Research Papers:

Neoplastic plasma cells generate an inflammatory environment within bone marrow and markedly alter the distribution of T cells between lymphoid compartments

Oliver C. Goodyear, Sarah Essex, Anandram Seetharam, Supratik Basu, Paul Moss _ and Guy Pratt

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Oncotarget. 2017; 8:30383-30394. https://doi.org/10.18632/oncotarget.16628

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Oliver C. Goodyear1, Sarah Essex1, Anandram Seetharam2, Supratik Basu2, Paul Moss1,3,*, Guy Pratt1,3,*

1Institute of Immunology and Immunotherapy, College of Medical and Dental Sciences, University of Birmingham, Birmingham, UK

2Department of Haematology, The Royal Wolverhampton Hospitals NHS Trust, Wolverhampton, UK

3Birmingham Health Partners, Centre for Clinical Haematology, University Hospital Birmingham NHS Foundation Trust, Birmingham, UK

*Joint senior authors

Correspondence to:

Paul Moss, email: [email protected]

Keywords: myeloma, chemokine

Received: September 06, 2016     Accepted: February 20, 2017     Published: March 28, 2017


Monoclonal gammopathy of undetermined significance (MGUS) and multiple myeloma (MM) are characterised by the accumulation of malignant plasma cells within bone marrow and lead to a range of abnormalities in the peripheral blood T cell repertoire. We investigated the level of inflammatory chemokines within the bone marrow and blood of patients with MGUS and MM and related this to the pattern of chemokine receptor expression on T cells in both compartments.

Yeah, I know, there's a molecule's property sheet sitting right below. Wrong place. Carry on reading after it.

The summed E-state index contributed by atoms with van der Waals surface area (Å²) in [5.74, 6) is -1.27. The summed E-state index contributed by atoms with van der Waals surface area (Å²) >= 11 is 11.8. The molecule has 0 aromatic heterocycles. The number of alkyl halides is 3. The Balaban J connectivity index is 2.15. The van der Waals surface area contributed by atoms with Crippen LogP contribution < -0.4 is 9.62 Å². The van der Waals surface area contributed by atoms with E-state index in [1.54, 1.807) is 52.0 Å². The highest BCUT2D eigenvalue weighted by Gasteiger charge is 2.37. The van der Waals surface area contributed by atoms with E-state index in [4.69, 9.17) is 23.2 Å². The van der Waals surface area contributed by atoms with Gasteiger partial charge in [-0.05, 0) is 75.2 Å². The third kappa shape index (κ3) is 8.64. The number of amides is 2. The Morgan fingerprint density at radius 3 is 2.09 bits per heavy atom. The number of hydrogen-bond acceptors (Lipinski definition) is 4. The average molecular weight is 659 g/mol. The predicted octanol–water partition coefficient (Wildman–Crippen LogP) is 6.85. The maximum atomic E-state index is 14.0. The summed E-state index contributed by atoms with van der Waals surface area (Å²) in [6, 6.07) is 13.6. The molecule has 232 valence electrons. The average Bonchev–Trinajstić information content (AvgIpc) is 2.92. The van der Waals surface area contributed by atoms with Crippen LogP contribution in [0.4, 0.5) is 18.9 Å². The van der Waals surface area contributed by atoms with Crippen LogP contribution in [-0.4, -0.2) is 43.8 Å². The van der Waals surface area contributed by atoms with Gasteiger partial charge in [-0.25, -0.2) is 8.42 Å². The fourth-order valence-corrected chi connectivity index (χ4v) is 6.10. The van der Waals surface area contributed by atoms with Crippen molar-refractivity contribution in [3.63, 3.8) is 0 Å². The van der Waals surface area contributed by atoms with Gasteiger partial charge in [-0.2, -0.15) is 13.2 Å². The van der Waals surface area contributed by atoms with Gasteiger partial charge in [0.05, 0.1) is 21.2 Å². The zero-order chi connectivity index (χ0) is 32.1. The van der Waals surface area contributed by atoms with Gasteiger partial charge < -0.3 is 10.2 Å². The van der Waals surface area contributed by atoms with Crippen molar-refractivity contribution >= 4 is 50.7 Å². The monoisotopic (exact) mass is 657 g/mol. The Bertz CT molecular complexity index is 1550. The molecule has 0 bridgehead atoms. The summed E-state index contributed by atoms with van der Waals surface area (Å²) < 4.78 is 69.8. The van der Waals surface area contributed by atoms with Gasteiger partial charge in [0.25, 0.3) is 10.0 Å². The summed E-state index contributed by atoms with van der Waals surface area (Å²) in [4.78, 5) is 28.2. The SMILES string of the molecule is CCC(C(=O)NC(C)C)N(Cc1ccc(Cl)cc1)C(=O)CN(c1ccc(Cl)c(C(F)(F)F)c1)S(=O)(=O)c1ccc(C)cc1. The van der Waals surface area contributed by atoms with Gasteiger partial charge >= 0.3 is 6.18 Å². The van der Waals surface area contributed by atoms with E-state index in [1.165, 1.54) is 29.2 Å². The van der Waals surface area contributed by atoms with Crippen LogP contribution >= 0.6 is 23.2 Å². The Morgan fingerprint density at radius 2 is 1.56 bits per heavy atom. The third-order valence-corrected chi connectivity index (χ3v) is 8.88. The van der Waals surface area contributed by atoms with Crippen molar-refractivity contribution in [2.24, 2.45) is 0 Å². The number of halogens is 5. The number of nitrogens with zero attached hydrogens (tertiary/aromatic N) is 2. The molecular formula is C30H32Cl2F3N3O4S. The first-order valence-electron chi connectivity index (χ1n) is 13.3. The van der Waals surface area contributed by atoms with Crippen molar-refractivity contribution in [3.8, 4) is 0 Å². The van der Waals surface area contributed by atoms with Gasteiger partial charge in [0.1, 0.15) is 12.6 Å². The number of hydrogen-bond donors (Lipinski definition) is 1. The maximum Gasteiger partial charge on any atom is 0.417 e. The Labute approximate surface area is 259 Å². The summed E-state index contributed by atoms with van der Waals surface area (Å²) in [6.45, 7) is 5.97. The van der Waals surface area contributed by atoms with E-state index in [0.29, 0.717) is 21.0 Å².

The expression of a wide range of chemokine ligands for CXCR3 and CCR4 was markedly increased within the bone marrow of patients with MGUS and MM compared to healthy donors. The most marked effects were seen for CCL4 and CXCL9 which were increased by 4 and 6 fold respectively in the bone marrow of patients with myeloma. The expression of CXCR3 and CCR4, the major TH1 and TH2-associated chemokine receptors, was increased substantially on T cells within the bone marrow of patients whereas the percentage of CXCR3-expressing T cells within blood was correspondingly decreased. The presence of even small numbers of neoplastic plasma cells or associated stroma can therefore generate an inflammatory chemokine tumour microenvironment. This leads to the selective recruitment or retention of specific T cell subsets which is likely to underlie many of the features regarding the peripheral T cell repertoire in myeloma and may also contribute to the immune suppression associated with this disease. This local inflammatory reaction may represent a tumour-specific immune response or may itself play an important role in tumour progression and as such may offers a potential novel target for therapeutic intervention.

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